Submitting Public Comments on CDM Projects

Wednesday, October 10, 2007
The CDM project approval process allows the public to submit comments on projects applying to be registered with the CDM's Executive Board. Once a project is registered it is then eligible to be issued with carbon credits. A CDM carbon credit is called a Carbon Emission Reduction (CER). Each CER is supposedly equivalent to an avoided emission of one tonne of carbon dioxide equivalent.Projects are open for public comments for 30 days as part of the project "validation" process. The comments are submitted to consulting companies known in the CDM jargon as Designated Operational Entities (DOEs).

China's Global Role: Other Resources

Monday, October 8, 2007
Resources for further research on China's role in dam building overseas, organized into the following categories: International Rivers's partners; civil society organizations, networks, and publications; academic sites; Chinese banks and export credit agencies; Chinese government institutions; and, Chinese dam building companies. Civil Society Organizations, Networks, and PublicationsFriends of the Earth. Friends of the Earth works to monitor and influence commercial banks and their lending practices within China.Bank Track Bank Track is a network of 24 international civil society organization

20 Things You Can Do for Rivers and Rights

The Sandy River in Oregon
The Sandy River in Oregon 1. Find out the name of your home watershed, its major creeks and rivers, and threats that could or are degrading water quality. Get involved with local watershed or river groups (or form one!) to monitor watershed or river health. Check out Waterkeeper Alliance to find your nearest group. 2. Calculate your ecological footprint, then reduce your energy use. Whether your energy supply comes from hydro, coal, oil, natural gas or a mix, electricity production has huge impacts for us all (not the least of which is climate change). Producing electricity also uses lots

Energy Solutions

Photo: Shannon Graham
Millions of people globally live without the benefit of modern energy services. Renewable energy technologies produce clean energy, can be better scaled to meet demand than large dams, reduce dependence on problematic energy sources such as fossil fuels and large hydro, and can be used in rural areas far from the grid, where most of the world’s un-electrified communities are located.

Alumínio e os Rios

O alumínio é um metal comum conhecido por quase todos no planeta, utilizado na construção de aviões e automóveis, em papel alumínio, panelas e frigideiras; em latas e bandejas dos restaurantes, em caixilhos de janela e fiação elétrica. Suas qualidades lhe garantiram uma presença cada vez maior em bens de consumo de todo o mundo. Entretanto, o custo econômico aparentemente baixo do alumínio e sua onipresença não correspondem aos altos custos para o meio ambiente decorrentes de sua mineração e refinação – florestas destruídas, água contaminada com resíduos de alumíni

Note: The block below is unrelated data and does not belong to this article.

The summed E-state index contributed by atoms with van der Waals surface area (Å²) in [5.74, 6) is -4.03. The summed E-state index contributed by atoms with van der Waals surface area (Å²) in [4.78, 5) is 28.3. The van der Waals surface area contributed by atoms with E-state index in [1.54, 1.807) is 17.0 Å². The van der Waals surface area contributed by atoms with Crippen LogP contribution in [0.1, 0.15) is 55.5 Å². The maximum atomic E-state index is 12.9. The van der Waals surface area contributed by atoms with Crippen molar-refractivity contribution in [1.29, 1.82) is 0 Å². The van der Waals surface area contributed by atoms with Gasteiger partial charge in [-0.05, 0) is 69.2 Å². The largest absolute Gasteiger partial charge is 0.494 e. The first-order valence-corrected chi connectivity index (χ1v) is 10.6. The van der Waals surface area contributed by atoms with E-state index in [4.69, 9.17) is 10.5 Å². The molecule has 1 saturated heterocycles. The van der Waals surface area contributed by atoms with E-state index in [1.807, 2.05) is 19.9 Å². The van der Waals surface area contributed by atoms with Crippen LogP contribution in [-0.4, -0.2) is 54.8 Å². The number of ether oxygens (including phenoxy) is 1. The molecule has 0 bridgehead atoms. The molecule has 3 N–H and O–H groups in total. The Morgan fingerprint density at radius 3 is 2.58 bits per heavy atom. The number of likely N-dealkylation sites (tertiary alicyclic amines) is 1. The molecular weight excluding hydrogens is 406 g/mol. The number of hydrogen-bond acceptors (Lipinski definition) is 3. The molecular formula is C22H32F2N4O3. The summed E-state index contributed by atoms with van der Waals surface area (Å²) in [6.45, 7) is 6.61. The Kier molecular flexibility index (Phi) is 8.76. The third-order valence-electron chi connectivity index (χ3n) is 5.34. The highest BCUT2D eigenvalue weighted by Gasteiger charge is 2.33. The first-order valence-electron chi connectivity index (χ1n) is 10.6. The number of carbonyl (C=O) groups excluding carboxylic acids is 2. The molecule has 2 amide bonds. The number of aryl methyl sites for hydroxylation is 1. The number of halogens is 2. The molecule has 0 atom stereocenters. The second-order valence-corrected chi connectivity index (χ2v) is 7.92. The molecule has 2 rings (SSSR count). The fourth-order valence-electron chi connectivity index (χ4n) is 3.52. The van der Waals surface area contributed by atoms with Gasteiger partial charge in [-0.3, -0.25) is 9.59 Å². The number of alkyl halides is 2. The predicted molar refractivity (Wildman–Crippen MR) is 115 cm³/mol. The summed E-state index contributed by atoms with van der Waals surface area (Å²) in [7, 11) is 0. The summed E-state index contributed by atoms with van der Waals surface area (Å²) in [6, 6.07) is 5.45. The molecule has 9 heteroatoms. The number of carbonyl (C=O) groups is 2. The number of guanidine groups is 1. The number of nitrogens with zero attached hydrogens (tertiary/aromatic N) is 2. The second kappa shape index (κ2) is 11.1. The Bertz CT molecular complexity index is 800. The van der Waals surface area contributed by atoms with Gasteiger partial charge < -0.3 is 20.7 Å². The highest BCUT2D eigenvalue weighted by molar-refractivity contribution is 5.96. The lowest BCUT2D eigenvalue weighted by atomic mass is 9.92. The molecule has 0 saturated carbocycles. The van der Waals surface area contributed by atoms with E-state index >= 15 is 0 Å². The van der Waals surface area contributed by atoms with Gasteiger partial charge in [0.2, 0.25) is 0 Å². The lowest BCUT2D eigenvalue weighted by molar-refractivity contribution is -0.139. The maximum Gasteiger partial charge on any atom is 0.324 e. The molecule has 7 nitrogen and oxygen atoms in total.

Rampur Hydropower Project

River Sutlej makes its way to Rampur Busher in Himachal Pradesh
Friday, October 5, 2007
River Sutlej makes its way to Rampur Busher in Himachal Pradesh Himanshu Joshi The Government of India is building the 412 MW Rampur Hydropower Project in Himachal Pradesh with support from the World Bank and the Clean Development Mechanism. The Indian Ministry of Environment and Forests granted an environmental clearance to the project in March 2006.This project will be the Bank’s first step in its planned re-engagement in the hydropower sector in India after more than ten years of shying away from funding water infrastructure projects in the country. The communities to be affected by t

Maheshwar Dam

In early 2006, after a gap of five years, work on one of the largest planned dams in the Narmada valley - the long-contested 400MW Maheshwar Hydropower Project - had resumed, only to be stopped again by the Indian federal government in June 2006. The dam would submerge the fertile lands and homes of 100,000 people. On June 9, 2006, the government ruled that all construction on the dam must cease immediately.Human rights and water activists hope that this is the final nail in the coffin of the Maheshwar project. Resistance to the dam has always been fierce. Thousands of farmers, laborers and f

Lesotho Highlands Water Project: What Went Wrong?

Monday, October 31, 2005
LHWP What Went Wrong? Presentation to Chatham House Conference, July 10th 2000 "Corruption in Southern Africa – Sources and Solutions" I have been asked to discuss the charges currently being prosecuted in the Lesotho courts against 19 corporate and individuals accused of bribing a top official in the Lesotho Highlands Water Project in order to gain project contracts. My allotted task is to explore the question: "What went wrong?" I want to turn this question around. Instead of asking "What went wrong?" I would like to ask, "What went right? For whom?" I want to do so because I would like yo


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